I didn’t sleep last night. I spent the entire night glued to my laptop, watching shocking scenes play out half a world away.
There is something uniquely unsettling about seeing your homeland on the news, while not being there. Something is disorienting about only seeing the tragedy while not having the everyday life experience to balance it. When you live there, you can somehow feel optimistic. The sun still comes up the next morning and you feel like you can get through it. Living here in Israel, you get on a train the next morning and hear conversations as elderly women shake their heads and ask “Did you see America last night? Oy, what a mess.”
The distance amplifies the horror. I’ve felt the feeling all too often over the past year. From the COVID-19 outbreak devastating NY to the racial tension over the summer in the aftermath of George Floyd’s murder.
But honestly, this felt different. It took me back almost twenty years. Last night, I realized, that like 9/11, I was watching an attack on America play out before my eyes.
The sun was already rising here in Jerusalem when it became clear that order had been restored and Congress was settling in for a long night of debate. Only then was I able to grab a few short hours of sleep.
Although I had felt sick watching most of the news, there was one moment when I was proud to be an American. Seeing the men and women of the Senate return to their Chamber and voice their condemnation for the violence and “mob rule” and then resume their constitutional task with vigorous but respectful debate was inspiring. I was inspired by Senators from both sides, Republicans and Democrats, people I both agree with and strongly disagree with.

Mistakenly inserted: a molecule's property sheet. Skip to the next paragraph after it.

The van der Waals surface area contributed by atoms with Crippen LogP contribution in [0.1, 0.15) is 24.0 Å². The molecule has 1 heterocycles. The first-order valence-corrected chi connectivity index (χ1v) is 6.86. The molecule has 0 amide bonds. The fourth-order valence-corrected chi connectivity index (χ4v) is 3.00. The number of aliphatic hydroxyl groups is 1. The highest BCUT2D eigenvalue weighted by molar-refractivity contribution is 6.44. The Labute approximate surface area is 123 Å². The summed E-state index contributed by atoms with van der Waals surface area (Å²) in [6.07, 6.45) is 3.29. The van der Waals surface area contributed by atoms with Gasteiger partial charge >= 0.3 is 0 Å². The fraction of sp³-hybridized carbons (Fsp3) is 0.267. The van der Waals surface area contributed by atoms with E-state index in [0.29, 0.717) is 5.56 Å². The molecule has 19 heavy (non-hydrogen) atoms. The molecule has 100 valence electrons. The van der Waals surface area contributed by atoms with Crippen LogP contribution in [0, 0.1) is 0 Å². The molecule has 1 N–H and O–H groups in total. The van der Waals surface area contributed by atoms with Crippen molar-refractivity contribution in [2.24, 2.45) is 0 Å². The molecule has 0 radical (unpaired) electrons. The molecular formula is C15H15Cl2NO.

It was Senator Lindsey Graham’s speech that impacted me the most. While citing various examples of Trump’s legal cases that failed, he said:
“When Wisconsin Supreme Court ruled 4-3 that they did not violate the Constitution of the State of Wisconsin, I agree with the three, but I accept the four. If Al Gore could accept 5-4 that he was not president, I can accept Wisconsin.”
His words reminded me of Mishnah Rosh Hashanah 2. In this passage, there is a debate over how to accept witnesses who claimed to have seen the new moon (an important event that enabled the dating of the upcoming holidays). A story is told about how several witnesses were rejected because they gave testimony that the rabbis believed were physically impossible. However, Rabban Gamliel accepts their witness, overruling the other rabbis’ protests. This leads to a dramatic scene where Rabban Gamliel issues a shocking order to the young Rabbi Yehoshua (one of the dissenters) to violate what he considered to be Yom Kippur based on his alternate calculations that did not agree with Rabban Gamliel’s impossible ruling. After significant emotional distress, Rabbi Yehoshua acquiesces and accepts Rabban Gamliel’s ruling as the head of the Sanhedrin.
This passage teaches how the system of Halakha was dependent on the respect of those who participated in it. If someone continued to dissent, (even with good cause), it could divide and destroy the whole system.
We are dependent on certain systems. One of the Noahite laws that are incumbent on all mankind is the command to establish courts of justice. In America, our courts are part of our Constitutional system. If one disagrees with a verdict, there are ways to appeal. However, Senator Graham grasps the concept that this Mishna teaches, sometimes you have to lose in order to protect the system that you love.